Dandelion Salad


Iraq Correspondent Patrick Cockburn on the US-Iraqi Clash Over the Status of US Troops

The Bush administration is leveraging tens of billions of dollars in seized Iraqi assets to force the Iraqi government to accept several demands in a long-term deal on keeping US troops in Iraq. The demands have included maintaining fifty-eight permanent military bases in Iraq, immunity for American troops and contractors, a free hand to conduct military operations without Iraqi approval and control of Iraqi airspace. We speak to journalist Patrick Cockburn of the London Independent, who broke the story last week.

Vodpod videos no longer available.


US Issues Threat to Iraq’s $50bn Foreign Reserves in Military Deal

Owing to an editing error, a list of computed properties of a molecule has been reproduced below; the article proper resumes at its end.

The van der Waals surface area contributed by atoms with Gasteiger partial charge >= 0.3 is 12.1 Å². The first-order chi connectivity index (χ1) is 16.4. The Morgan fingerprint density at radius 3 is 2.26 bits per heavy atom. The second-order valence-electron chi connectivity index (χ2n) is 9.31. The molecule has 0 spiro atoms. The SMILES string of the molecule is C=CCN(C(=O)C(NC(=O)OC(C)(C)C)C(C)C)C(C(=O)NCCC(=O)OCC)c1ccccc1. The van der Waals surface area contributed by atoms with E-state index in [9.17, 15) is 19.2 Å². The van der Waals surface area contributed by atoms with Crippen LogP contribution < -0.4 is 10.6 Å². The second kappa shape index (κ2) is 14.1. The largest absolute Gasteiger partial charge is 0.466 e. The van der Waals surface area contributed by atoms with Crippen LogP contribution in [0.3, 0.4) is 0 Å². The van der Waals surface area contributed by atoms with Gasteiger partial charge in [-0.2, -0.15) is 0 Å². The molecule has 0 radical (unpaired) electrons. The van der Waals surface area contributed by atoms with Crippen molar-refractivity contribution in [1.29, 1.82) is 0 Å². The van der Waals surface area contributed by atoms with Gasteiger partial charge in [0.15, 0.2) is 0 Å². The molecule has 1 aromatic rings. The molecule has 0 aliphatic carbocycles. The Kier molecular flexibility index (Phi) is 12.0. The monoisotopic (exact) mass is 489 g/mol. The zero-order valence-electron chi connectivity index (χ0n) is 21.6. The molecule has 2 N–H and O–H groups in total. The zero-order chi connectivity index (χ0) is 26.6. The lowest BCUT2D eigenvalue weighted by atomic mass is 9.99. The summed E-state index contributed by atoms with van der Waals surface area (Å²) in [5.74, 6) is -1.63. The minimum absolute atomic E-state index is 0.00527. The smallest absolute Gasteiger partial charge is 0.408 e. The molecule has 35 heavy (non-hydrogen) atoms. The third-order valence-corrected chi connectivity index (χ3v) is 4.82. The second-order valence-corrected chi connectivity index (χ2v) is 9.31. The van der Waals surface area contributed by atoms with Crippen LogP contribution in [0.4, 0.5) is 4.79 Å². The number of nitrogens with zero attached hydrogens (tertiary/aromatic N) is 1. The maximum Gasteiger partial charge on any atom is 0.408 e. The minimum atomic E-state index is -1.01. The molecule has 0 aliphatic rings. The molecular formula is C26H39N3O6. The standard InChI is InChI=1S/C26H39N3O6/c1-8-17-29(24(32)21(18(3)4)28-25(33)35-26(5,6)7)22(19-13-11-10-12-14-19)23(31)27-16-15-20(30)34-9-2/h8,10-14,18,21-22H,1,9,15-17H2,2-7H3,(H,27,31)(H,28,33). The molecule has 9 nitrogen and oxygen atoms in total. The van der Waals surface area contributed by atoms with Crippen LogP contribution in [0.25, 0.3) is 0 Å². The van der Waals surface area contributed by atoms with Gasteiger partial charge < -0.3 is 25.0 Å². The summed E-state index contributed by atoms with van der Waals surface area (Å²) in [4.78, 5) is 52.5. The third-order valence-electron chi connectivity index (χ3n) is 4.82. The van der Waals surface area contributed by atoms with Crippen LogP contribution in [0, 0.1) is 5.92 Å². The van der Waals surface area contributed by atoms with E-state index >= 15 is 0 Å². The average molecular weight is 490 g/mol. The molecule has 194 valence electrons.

Revealed: Secret Plan to Keep Iraq Under US Control by Patrick Cockburn

A Setback for the State of Exception, by Scott Horton

Dandelion Salad

By Scott Horton
06/14/08 “Harpers

For the dwindling but stout-hearted band of Bush loyalists, the creation of concentration camps and introduction of torture techniques never presented much of a problem—morally or legally. On the legal side, they reasoned, the president exercised commander-in-chief powers, and in wartime that let him do pretty much whatever he wanted. There were some limits, of course. One might be that his freedom of action had to be outside of the United States. Another that it couldn’t involve U.S. citizens. But with those two points resolved, Torquemada had better get out of the way.

Continue reading

Inside Iraq: US-Iraq secret deal